Apologies (ctd.)

November 20 2022

I'm sorry for the radio silence. I've had quite a few things on. I'll post some catch up stories shortly. Some of them you'll doubtless be familiar with! 

£8m for Lowry's Going to the Match?

October 7 2022

Image of £8m for Lowry's Going to the Match?

Picture: Christie's

Christie's will sell on 19th October L S Lowry's Going to the Match, with an estimate of £5m-£8m. It's being sold by The Professional Footballer's Association Charity, The Player's Foundation, which bought it in 1999 at Sotheby's. The Foundation seem to be having a financial crisis, but what's interesting is that a charity should have bought the painting in the first place. It has recently been warned by the Charities Commission over mismanagement. But if it makes its estimate, they'll have done quite well on their investment - it went for £1.75m back in 1999. More here, and bid here.

Vandalism in the Vatican Museum

October 7 2022

Video: Rome Reports

A man denied an audience with the Pope took his anger out on two ancient statues in the Vatican Museum, smashing them on the floor. More here.

Where should the Queen's statue go?

October 7 2022

Image of Where should the Queen's statue go?

Picture: The Times

There's been much debate over whether a statue of the Queen should be placed on the 'fourth plinth' in Trafalgar Square. It was long being kept vacant for her statue by the powers that be, but some say the revolving programme of contemporary art works being displayed there has become such a success, it should remain.

The Burlington Magazine, in its latest editorial, suggests that the understanding is the Queen's statue will be an equestrian one, given her love of horses. It therefore argues that Trafalgar Square isn't quite right for the Queen since it will be in the company of other equestrian statues of George IV and Charles I, who are hardly happy royal precedents. The Magazine suggests instead a new spot, in St James' park, overlooking the Mall:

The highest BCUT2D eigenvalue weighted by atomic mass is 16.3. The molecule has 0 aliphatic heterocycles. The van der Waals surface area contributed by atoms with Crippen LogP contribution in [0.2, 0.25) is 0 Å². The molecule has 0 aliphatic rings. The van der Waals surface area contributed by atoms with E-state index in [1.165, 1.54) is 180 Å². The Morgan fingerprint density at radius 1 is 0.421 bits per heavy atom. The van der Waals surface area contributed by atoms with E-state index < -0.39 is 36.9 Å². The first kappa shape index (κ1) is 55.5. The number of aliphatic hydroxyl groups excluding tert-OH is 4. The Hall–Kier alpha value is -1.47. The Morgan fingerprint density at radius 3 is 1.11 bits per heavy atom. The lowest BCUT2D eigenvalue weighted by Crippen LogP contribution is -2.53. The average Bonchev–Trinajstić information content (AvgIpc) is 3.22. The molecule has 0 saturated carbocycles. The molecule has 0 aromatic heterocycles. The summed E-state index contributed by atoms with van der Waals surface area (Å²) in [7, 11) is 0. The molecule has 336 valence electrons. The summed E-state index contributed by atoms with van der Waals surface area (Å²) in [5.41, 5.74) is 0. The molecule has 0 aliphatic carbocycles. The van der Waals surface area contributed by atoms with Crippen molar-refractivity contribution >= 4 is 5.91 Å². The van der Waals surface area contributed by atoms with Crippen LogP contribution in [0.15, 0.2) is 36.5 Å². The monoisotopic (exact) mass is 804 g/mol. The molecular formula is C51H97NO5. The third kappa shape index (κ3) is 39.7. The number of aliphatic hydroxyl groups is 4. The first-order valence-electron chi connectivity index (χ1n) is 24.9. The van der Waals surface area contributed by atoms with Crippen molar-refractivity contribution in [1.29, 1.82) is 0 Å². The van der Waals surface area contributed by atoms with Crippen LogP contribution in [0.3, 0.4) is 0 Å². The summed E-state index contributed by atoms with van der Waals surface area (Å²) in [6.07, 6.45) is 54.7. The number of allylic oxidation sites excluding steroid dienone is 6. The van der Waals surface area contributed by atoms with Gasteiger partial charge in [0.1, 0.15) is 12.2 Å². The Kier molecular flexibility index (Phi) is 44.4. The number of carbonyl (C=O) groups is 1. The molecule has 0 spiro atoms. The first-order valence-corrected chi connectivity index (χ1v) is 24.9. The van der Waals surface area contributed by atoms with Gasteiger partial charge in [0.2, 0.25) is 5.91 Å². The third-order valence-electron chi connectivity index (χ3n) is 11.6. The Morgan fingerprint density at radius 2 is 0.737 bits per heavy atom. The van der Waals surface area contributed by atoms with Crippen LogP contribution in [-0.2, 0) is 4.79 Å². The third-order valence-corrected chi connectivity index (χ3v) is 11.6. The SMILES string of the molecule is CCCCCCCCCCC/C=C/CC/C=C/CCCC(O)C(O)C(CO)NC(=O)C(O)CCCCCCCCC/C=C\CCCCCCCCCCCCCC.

Queen Elizabeth is unlikely to have desired either aesthetic or geographical novelty for her monument, so an equestrian statue in St James’s Park, perhaps facing her parents on the far side of the Mall, would be appropriate, especially as it would evoke memories of the Queen’s appearance on her favourite horse, the black mare Burmese, riding down the Mall for Trooping the Colour on her official birthday. There are at least two precedents for exactly such a statue – in the Queen Elizabeth Gardens, Saskatchewan, by Susan Velder (2005) – Burmese was a gift from Canada – and another by Caroline Wallace, a monument due to be erected later this year at the Royal Military Academy, Sandhurst. It is a great pity that when the Mall was laid out to encompass both Admiralty Arch, which commemorates Edward VII, and the memorial to Queen Victoria in front of Buckingham Palace, nobody thought that this grand processional road might be developed as a via sacra of royal monuments, but since one strength of a monarchy is that it looks to the long term, it is perhaps not too late.